That explanation should give us pause. What’s the sense of crowing about our low unemployment if all we can offer people eager to fill up some of our South Dakota jobs is an average income of $37,300? South Dakotans have legitimately taken comfort that in the boom-and-bust flow of past economic cycles, we haven’t seen the highs or the lows that other parts of the country experience. That’s what we tell ourselves, but it’s only partially true.

Where income is the measure, we do hit bottom.

Well, almost. The data say that only one other state in the whole country does worse than South Dakota - Mississippi. That state is the absolute worst in average income at $36,750.

Let’s face it: We do poorly on this list because average income is poor. Maybe ordinary Joes and Janets worry about that more than politicians do. Maybe that’s what South Dakota voters sensed when they approved a minimum wage hike on last year’s general election ballot. That doesn’t mean our governor and our Legislature couldn’t do more. Nobody wants to rank this low in average income, or in a list of the worst states in which to make a living.

In the meantime, thank God for Mississippi.

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Watertown Public Opinion, Watertown, July 15, 2015

How much is enough?

For the fourth year in a row South Dakota has a cash flow situation. In this case, however, the situation is a good one as the state ended the fiscal year with a budget surplus.

The state closed its books on the recently completed fiscal year with $21.5 million in cash over projections because of higher revenues and lower-than-anticipated spending.

“If we are consistent in demonstrating a conservative approach to revenue projection, we distinguish ourselves from other states that often are rosy in their revenue projections and then end up with deficits that they paper over …” Gov. Dennis Daugaard told The Associated Press. “In South Dakota, we don’t do that.”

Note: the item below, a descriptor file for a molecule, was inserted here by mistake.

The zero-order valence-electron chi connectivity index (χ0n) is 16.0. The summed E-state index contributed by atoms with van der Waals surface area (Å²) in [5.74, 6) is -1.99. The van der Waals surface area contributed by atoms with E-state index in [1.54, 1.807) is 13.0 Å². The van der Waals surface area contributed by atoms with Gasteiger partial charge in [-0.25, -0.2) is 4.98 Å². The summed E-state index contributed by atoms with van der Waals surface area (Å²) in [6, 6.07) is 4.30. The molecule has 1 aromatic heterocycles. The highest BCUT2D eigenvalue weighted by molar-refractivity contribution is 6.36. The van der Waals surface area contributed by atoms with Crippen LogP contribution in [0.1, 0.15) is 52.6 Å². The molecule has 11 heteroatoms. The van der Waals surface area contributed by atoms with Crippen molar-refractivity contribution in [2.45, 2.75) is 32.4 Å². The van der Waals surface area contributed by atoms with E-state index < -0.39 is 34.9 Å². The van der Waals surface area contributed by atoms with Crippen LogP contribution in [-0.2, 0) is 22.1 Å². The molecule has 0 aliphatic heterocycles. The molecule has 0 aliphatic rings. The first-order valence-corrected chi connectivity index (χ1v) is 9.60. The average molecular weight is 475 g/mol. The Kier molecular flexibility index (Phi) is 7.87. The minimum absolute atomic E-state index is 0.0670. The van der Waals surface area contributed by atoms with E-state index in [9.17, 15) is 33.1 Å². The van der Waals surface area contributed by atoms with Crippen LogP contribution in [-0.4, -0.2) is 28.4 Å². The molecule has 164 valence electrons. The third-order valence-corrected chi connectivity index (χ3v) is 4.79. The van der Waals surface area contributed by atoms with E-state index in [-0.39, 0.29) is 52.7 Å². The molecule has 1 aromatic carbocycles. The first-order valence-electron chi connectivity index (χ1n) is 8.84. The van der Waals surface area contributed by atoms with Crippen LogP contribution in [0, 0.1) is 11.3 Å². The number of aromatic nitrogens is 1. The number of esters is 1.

Think about what that means. The state has $21.5 million in extra money that it can spend however it wants. If the state decided to, it could spend it on roads, bridges and highways. There are hundreds of them all over the state that need work and often times many planned projects are pushed back because of a lack of funds.

Or the state could spend that money on bolstering the Medicaid fund and making more people eligible to qualify. Improving health care availability is always a good thing and in the long run can actually save money.

P.O. Capitol Correspondent Bob Mercer had a good idea. He said $5 million of the surplus money was supposed to go to K-12 education but didn’t because enrollments weren’t as high as forecast, and the property tax base grew more than forecast. He suggested taking that unspent $5 million and spreading it among the state’s 10,000 teachers and classroom personnel which would give them each a summer bonus of $500.

Sadly, none of those things are going to happen. The $21.5 million is going into the state’s budget reserves, which sit at more than $125 million. Pouring more money into the reserves is normally a good idea because lawmakers never know when an emergency will come up and they may need to spend more money than they had budgeted.

But there comes a time when state officials should ask themselves how much reserve is enough and how much is too much. Granted, the money in the reserves generates more money via interest and creates more dollars for a rainy day. But again the question comes down to how much do we actually need and for how long?

Lawmakers could decide to spend part of the surplus during the 2016 legislative session. Senate Minority Leader Billie Sutton, D-Burke, said, however, it’s often difficult to get enough support among lawmakers to appropriate reserve funds because they are reluctant to tap into the fund which they view as for emergency purposes only. To be fair, that’s not a bad stance to take. If the state starts spending money at will from the reserve fund, the more often it does it the easier it will get and before anyone knows it, a significant amount could be gone.

So that leaves us back at square one and the extra $21.5 million the state has left over from the last fiscal year; what should happen to that money?

Frankly, we think sticking a sizable chunk of it into the reserve fund is a good idea. But that doesn’t mean all of it needs to go in and we kind of like Mercer’s idea of taking the $5 million in unspent money that was earmarked for education and using it for teacher and classroom personnel bonuses.

We also like the idea of taking some of the leftover money and using it for roads, bridges and highways and adding to the Medicaid funds. Again, those uses don’t have to be approved every year but they should at least be considered every time there is a surplus at the end of the fiscal year.

Like we said, there comes a time when state officials should ask themselves how much reserve is enough and how much is too much. This seems like one of those times.